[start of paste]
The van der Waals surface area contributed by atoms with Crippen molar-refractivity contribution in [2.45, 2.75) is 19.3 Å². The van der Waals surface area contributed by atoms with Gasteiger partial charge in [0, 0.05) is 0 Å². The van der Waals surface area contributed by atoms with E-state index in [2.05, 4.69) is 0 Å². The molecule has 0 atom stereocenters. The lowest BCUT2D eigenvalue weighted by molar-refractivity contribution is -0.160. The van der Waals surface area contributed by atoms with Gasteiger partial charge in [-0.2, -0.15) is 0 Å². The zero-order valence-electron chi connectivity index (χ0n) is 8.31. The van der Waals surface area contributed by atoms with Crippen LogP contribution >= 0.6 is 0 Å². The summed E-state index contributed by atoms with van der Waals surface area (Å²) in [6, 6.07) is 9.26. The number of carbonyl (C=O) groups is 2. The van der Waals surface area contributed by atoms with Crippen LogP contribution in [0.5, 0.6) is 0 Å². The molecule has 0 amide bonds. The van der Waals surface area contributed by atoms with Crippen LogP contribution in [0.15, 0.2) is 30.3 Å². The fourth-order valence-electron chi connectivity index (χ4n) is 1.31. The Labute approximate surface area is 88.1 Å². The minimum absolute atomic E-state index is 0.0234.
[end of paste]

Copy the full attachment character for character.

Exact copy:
The van der Waals surface area contributed by atoms with Crippen molar-refractivity contribution in [2.45, 2.75) is 19.3 Å². The van der Waals surface area contributed by atoms with Gasteiger partial charge in [0, 0.05) is 0 Å². The van der Waals surface area contributed by atoms with E-state index in [2.05, 4.69) is 0 Å². The molecule has 0 atom stereocenters. The lowest BCUT2D eigenvalue weighted by molar-refractivity contribution is -0.160. The van der Waals surface area contributed by atoms with Gasteiger partial charge in [-0.2, -0.15) is 0 Å². The zero-order valence-electron chi connectivity index (χ0n) is 8.31. The van der Waals surface area contributed by atoms with Crippen LogP contribution >= 0.6 is 0 Å². The summed E-state index contributed by atoms with van der Waals surface area (Å²) in [6, 6.07) is 9.26. The number of carbonyl (C=O) groups is 2. The van der Waals surface area contributed by atoms with Crippen LogP contribution in [0.5, 0.6) is 0 Å². The molecule has 0 amide bonds. The van der Waals surface area contributed by atoms with Crippen LogP contribution in [0.15, 0.2) is 30.3 Å². The fourth-order valence-electron chi connectivity index (χ4n) is 1.31. The Labute approximate surface area is 88.1 Å². The minimum absolute atomic E-state index is 0.0234.